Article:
Cell-Activated Soft Materials

Two-dimensional cell culture — for example, the growth of adherent cells on a glass coverslip — is an indispensible technique in molecular and cell biology. However, the conditions in which these cells are grown (e.g., in aqueous culture media) differ drastically from the cytoarchitecture cells experience in native tissue. The differences in the chemical, physical, and mechanical characteristics of these environments can make it difficult to translate results from cell culture to in vivo systems.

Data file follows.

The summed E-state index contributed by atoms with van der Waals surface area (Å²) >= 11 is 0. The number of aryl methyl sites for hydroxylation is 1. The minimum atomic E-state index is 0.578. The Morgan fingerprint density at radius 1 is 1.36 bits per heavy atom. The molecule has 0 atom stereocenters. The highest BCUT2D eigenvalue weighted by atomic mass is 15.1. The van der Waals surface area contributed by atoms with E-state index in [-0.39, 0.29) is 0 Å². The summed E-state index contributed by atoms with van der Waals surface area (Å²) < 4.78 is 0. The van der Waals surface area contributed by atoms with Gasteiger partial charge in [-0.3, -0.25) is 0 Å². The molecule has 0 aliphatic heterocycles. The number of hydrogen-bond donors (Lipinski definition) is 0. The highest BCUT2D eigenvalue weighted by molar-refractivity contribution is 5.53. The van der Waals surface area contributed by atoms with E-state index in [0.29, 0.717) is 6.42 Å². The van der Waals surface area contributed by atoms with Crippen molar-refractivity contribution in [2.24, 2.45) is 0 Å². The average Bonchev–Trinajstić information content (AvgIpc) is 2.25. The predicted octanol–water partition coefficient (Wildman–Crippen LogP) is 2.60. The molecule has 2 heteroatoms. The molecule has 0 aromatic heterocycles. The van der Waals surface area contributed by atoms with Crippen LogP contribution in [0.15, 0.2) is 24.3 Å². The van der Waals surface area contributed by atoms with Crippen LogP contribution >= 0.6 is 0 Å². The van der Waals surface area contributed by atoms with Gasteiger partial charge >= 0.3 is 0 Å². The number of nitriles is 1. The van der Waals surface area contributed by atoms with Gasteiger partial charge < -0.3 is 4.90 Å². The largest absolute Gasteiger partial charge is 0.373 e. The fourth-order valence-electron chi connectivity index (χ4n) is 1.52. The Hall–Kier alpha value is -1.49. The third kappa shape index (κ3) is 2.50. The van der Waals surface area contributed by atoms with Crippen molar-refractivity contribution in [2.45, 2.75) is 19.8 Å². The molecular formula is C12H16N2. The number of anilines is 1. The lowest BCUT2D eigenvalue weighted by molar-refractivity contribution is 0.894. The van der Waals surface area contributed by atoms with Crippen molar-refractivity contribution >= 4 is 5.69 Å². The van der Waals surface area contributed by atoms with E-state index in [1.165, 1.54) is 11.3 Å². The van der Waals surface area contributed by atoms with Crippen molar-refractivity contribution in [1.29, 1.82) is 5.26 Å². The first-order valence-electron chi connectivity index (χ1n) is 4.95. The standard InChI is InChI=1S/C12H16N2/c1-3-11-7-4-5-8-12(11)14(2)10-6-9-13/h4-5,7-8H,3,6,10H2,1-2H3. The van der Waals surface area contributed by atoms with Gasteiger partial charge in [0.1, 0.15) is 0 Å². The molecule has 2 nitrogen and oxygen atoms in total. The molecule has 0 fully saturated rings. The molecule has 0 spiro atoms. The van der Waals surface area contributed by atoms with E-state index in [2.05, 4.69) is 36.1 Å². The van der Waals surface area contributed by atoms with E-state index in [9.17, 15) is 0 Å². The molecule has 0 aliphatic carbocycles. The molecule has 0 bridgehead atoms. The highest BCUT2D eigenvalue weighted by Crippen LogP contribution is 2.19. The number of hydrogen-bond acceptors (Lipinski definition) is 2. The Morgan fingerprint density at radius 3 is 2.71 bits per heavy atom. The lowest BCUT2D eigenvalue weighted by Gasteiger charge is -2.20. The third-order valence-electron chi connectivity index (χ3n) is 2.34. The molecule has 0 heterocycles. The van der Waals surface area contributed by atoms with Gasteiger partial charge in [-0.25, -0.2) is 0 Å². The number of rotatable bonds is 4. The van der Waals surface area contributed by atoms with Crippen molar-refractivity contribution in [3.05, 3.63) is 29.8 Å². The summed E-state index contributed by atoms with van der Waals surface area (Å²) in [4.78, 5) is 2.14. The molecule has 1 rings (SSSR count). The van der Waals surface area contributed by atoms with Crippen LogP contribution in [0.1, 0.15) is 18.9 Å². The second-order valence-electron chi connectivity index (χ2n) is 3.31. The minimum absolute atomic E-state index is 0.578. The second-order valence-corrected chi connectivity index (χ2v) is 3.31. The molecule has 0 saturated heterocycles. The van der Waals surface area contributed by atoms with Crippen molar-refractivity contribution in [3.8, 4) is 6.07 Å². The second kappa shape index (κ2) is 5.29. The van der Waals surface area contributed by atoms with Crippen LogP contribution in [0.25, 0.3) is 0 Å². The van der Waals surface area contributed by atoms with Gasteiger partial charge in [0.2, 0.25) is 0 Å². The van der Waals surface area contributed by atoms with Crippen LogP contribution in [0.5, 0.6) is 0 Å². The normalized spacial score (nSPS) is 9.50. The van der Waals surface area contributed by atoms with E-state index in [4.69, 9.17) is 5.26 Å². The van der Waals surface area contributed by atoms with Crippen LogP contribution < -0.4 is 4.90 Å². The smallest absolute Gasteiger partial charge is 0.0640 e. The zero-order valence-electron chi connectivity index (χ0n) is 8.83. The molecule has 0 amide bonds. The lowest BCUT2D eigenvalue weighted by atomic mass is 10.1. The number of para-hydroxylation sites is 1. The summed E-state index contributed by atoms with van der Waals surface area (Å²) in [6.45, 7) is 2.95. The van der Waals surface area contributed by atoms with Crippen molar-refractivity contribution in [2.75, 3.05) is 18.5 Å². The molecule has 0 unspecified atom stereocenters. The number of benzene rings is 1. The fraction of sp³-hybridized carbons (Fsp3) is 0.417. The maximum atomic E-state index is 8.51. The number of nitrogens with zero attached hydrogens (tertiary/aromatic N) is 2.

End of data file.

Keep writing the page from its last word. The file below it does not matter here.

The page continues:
To clear the path from experimental results to practical applications, we are working toward dynamic hydrogels that can serve as three-dimensional cell culture matrices and soft materials that can act as cell-activated wound-healing materials. To this end, we are developing dynamic covalent soft materials that alter their mechanical properties in the presence of cellular events, such as ion efflux and oxidative stress. Using principles from synthetic organic/inorganic and physical organic chemistry, we are rationally designing chemistry that undergoes chemoselective transformations to alter the dynamics of the crosslinking components, and by extension, the bulk properties of the material.

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